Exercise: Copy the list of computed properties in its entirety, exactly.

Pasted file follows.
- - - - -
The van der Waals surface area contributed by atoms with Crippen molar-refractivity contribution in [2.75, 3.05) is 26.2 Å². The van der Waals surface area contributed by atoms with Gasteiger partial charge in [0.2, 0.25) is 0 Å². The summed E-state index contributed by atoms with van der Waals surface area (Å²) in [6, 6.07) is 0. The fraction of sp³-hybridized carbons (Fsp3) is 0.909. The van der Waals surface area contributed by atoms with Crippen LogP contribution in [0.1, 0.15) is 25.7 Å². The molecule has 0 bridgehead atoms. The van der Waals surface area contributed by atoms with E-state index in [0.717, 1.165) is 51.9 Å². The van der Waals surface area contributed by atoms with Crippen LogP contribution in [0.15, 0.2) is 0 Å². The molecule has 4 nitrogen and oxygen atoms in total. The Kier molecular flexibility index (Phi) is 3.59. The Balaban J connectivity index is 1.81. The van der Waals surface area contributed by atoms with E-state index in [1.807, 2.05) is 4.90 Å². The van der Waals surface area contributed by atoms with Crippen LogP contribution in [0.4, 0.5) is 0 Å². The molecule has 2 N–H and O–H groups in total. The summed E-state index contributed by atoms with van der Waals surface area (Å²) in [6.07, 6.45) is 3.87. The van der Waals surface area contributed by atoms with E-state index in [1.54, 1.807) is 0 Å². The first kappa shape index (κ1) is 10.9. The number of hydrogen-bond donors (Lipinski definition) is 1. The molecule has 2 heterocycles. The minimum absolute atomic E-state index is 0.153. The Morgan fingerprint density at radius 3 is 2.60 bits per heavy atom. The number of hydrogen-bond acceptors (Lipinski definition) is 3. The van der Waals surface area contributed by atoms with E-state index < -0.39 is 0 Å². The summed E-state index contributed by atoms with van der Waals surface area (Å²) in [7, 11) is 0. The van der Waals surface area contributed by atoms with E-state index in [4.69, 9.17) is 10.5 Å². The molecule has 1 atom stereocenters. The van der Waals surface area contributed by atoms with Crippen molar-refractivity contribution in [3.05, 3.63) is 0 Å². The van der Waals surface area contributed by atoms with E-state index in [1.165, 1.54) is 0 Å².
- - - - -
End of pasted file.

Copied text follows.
The van der Waals surface area contributed by atoms with Crippen molar-refractivity contribution in [2.75, 3.05) is 26.2 Å². The van der Waals surface area contributed by atoms with Gasteiger partial charge in [0.2, 0.25) is 0 Å². The summed E-state index contributed by atoms with van der Waals surface area (Å²) in [6, 6.07) is 0. The fraction of sp³-hybridized carbons (Fsp3) is 0.909. The van der Waals surface area contributed by atoms with Crippen LogP contribution in [0.1, 0.15) is 25.7 Å². The molecule has 0 bridgehead atoms. The van der Waals surface area contributed by atoms with E-state index in [0.717, 1.165) is 51.9 Å². The van der Waals surface area contributed by atoms with Crippen LogP contribution in [0.15, 0.2) is 0 Å². The molecule has 4 nitrogen and oxygen atoms in total. The Kier molecular flexibility index (Phi) is 3.59. The Balaban J connectivity index is 1.81. The van der Waals surface area contributed by atoms with E-state index in [1.807, 2.05) is 4.90 Å². The van der Waals surface area contributed by atoms with Crippen LogP contribution in [0.4, 0.5) is 0 Å². The molecule has 2 N–H and O–H groups in total. The summed E-state index contributed by atoms with van der Waals surface area (Å²) in [6.07, 6.45) is 3.87. The van der Waals surface area contributed by atoms with E-state index in [1.54, 1.807) is 0 Å². The first kappa shape index (κ1) is 10.9. The number of hydrogen-bond donors (Lipinski definition) is 1. The molecule has 2 heterocycles. The minimum absolute atomic E-state index is 0.153. The Morgan fingerprint density at radius 3 is 2.60 bits per heavy atom. The number of hydrogen-bond acceptors (Lipinski definition) is 3. The van der Waals surface area contributed by atoms with E-state index < -0.39 is 0 Å². The summed E-state index contributed by atoms with van der Waals surface area (Å²) in [7, 11) is 0. The van der Waals surface area contributed by atoms with E-state index in [4.69, 9.17) is 10.5 Å². The molecule has 1 atom stereocenters. The van der Waals surface area contributed by atoms with Crippen molar-refractivity contribution in [3.05, 3.63) is 0 Å². The van der Waals surface area contributed by atoms with E-state index in [1.165, 1.54) is 0 Å².